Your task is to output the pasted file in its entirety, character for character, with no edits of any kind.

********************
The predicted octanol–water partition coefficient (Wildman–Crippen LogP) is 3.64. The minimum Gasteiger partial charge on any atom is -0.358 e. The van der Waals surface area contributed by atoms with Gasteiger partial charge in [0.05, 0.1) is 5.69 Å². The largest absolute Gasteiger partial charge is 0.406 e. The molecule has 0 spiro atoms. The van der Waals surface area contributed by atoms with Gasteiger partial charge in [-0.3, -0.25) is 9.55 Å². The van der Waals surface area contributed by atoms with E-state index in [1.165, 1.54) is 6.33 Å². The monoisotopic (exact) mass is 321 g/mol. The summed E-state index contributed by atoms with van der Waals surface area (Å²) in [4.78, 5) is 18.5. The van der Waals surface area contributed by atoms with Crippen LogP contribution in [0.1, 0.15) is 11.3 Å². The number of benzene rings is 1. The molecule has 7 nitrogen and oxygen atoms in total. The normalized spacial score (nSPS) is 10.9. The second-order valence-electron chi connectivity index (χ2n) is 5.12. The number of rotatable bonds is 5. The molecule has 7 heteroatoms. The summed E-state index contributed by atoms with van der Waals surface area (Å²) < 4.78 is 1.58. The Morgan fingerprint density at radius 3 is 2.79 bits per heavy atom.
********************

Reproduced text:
The predicted octanol–water partition coefficient (Wildman–Crippen LogP) is 3.64. The minimum Gasteiger partial charge on any atom is -0.358 e. The van der Waals surface area contributed by atoms with Gasteiger partial charge in [0.05, 0.1) is 5.69 Å². The largest absolute Gasteiger partial charge is 0.406 e. The molecule has 0 spiro atoms. The van der Waals surface area contributed by atoms with Gasteiger partial charge in [-0.3, -0.25) is 9.55 Å². The van der Waals surface area contributed by atoms with E-state index in [1.165, 1.54) is 6.33 Å². The monoisotopic (exact) mass is 321 g/mol. The summed E-state index contributed by atoms with van der Waals surface area (Å²) in [4.78, 5) is 18.5. The van der Waals surface area contributed by atoms with Crippen LogP contribution in [0.1, 0.15) is 11.3 Å². The number of benzene rings is 1. The molecule has 7 nitrogen and oxygen atoms in total. The normalized spacial score (nSPS) is 10.9. The second-order valence-electron chi connectivity index (χ2n) is 5.12. The number of rotatable bonds is 5. The molecule has 7 heteroatoms. The summed E-state index contributed by atoms with van der Waals surface area (Å²) < 4.78 is 1.58. The Morgan fingerprint density at radius 3 is 2.79 bits per heavy atom.